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21 of 21 people found the following review helpful
I remember how powerful this movie was upon first viewing. This film is both a celebration and a condemnation of the way Hollywood has portrayed gays in film. It's fascinating to see the early film clips, a Thomas Edison film with two men dancing, a silent western with a preening gay cowboy, Marlene Dietrich in tophat and coattails kissing a woman, and a Charlie Chaplin sequence where a man swishes around the set after Chaplin kisses a woman in drag. I felt so cheated upon learning that 'The Lost Weekend' was supposed to be about a guy confused with his sexuality who goes on a weekend binge, not a writer with writers block. Nevertheless, it won 4 Oscars in 1946 including Best Picture. The montage of scenes from various movies where character after character uses a particular disparaging word for a gay male, stunned me and left me feeling appalled by an industry that has institutionalized homophobia. The film 'Making Love' debuted on HBO and I remembered that day, watching with my parents, listening to their remarks, and hoping they wouldn't realize why I was so captivated. The list of films portrayed in this movie is long and spans each decade. This is definitely one of my favorite documentaries.
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13 of 14 people found the following review helpful
5.0 out of 5 stars "Can we just not hate ourselves as much?" September 23, 2005
Format:VHS Tape
This remarkable 1966 documentary addresses the portrayal of homosexuals in film, from the silent movies to the 1990"s, narrated by Lily Tomlin, with commentary by Whoopi Goldberg, Armistead Maupin (Tales of the City),Antonio Fargas, Barry Sandler and others. Many of the early black and white films, silent or talkie, featured comic scenes, two men or women spinning out onto the dance floor, a cowboy kissing his best friend, or partner, goodbye before he expires, the little woman looking on with approbation. There is a somewhat tacit agreement that all is not what it may appear on film.

Some of the first films to deal directly with the issue of sexual preference, did so with fear and loathing, a shame that is palpable in Lillian Hellman's "The Children's Hour" (1961) and "Advise and Consent" (1962). "The Boys in the Band" (1971) was one of the first films to openly discuss the lifestyle, an all male cast uttering scathing remarks about the realities of their world and the sources of their discontent. In contrast, "Cabaret" (1972) allowed acceptance and a degree of comfort with different preferences, Liza Minelli perfectly content in her role as foil. Screenwriter Barry Sandler, speaks about the acceptable negative language used in film when dealing with homosexuality, the phrases spoken with a sardonic twist, as well as the acceptable slang. There is one hitchhiking scene in "The Vanishing Point" (1971), where two men wait for a ride from a passing driver. The men exhibit all the stereotypes, language, dress and affectations and are quickly dispensed with by a macho hero.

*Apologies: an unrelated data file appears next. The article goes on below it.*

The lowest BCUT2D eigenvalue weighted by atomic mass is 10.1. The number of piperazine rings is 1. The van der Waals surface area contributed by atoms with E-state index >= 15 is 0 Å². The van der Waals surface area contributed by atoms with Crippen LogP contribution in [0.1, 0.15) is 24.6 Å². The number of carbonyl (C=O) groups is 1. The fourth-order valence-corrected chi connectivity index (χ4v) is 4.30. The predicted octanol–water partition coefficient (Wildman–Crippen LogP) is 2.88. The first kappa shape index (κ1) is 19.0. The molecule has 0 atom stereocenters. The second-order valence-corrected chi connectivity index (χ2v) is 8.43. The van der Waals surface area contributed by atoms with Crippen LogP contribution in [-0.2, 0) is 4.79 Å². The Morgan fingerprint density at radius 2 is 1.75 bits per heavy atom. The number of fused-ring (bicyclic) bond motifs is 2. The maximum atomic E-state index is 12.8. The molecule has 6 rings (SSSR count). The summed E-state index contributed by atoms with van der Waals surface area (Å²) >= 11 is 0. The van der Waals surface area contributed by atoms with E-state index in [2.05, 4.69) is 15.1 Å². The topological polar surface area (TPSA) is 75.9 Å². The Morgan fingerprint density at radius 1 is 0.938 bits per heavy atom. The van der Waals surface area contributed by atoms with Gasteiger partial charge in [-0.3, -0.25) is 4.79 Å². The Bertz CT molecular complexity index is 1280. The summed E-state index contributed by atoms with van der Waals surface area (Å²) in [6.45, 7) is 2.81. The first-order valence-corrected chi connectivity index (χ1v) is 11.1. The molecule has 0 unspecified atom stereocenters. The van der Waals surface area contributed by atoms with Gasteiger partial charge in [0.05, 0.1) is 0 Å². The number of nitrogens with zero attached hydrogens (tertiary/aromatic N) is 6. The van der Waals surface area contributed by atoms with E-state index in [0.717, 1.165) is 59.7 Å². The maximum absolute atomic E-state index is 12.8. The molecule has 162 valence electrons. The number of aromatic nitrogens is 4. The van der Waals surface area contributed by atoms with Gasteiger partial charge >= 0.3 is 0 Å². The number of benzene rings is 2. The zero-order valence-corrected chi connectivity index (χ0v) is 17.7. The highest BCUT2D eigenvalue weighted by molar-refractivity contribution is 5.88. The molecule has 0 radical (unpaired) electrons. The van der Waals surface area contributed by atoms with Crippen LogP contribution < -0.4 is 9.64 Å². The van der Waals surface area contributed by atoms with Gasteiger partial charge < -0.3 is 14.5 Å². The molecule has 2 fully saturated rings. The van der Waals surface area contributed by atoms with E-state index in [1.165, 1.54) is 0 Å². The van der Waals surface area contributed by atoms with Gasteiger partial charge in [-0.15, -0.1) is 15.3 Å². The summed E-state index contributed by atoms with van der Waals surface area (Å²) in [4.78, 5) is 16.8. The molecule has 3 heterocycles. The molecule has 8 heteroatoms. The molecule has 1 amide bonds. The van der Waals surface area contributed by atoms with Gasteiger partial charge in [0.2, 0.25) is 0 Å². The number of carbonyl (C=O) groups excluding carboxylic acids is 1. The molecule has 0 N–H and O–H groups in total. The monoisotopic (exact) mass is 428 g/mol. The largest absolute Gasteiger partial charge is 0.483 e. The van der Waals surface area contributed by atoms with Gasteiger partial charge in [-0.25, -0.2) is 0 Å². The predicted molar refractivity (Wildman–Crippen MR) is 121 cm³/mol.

1981 brought Pacino's "Cruising", turning the homosexual from victim to victimizer.
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Most Recent Customer Reviews
5.0 out of 5 stars Vito rocks!
Anyone familiar with the book .. or this movie.. already knows.. Russo's work is awesome.. and really a launch to LGBT studies in film.. Read more
Published 15 hours ago by Trezrun Lawrence
3.0 out of 5 stars Some IDs would have helped - still worth seeing
A fine retrospective - but persons interviewed are not identified with subtitles, so unless one recognizes the person, he/she remains anonymous although in plain view.
Published 22 days ago by Ardeleana
5.0 out of 5 stars Loved this movie
Brought back lots of memories. would see it again and again......have recommended it to my friends! Looking for other movies like this one.....
Published 1 month ago by Amazon Customer
3.0 out of 5 stars The movie itself gets 5 stars
One of the best documentaries ever made. My rating is for the streaming version here on Amazon, which somehow comes from a print without any on-screen graphics at all, including... Read more
Published 1 month ago by Jeffrey
5.0 out of 5 stars Important movie
Important movie and very well done. Anyone who enjoys movies will enjoy this interesting history of film. Read more
Published 1 month ago by Lynn H. Weir
4.0 out of 5 stars Amazing how things have evolved in the past 15 years
This is a "classic" historical documentation of how gays and lesbians were portrayed onscreen in the first 80 years of moviemaking. Read more
Published 3 months ago by Gilbert P Mansergh
4.0 out of 5 stars Great documentary!
This is one of those movies that I didn't want to end and must watch again. Mt only criticism is that I really needed to have a quick lower third identification of the speakers. Read more
Published 3 months ago by Harry Marks
5.0 out of 5 stars Informative, insightful, and entertaining.
Informative, insightful, and entertaining. A great documentary of gays and lesbians have been portrayed in film. From the first days of film to today.
Published 4 months ago by David Caron
5.0 out of 5 stars Fabulously Sad
So good, but so depressing. I wish everyone would watch this just for perspective. I'd be really interested in an updated version (a sequel, kind of) that picks up in the decade... Read more
Published 6 months ago by Dakota Flournoy
5.0 out of 5 stars Essential Queer History
This movie provides a significant overview of the depiction of men and women in film from the early 20th century to the mid-1990s. Read more
Published 7 months ago by R. Quesada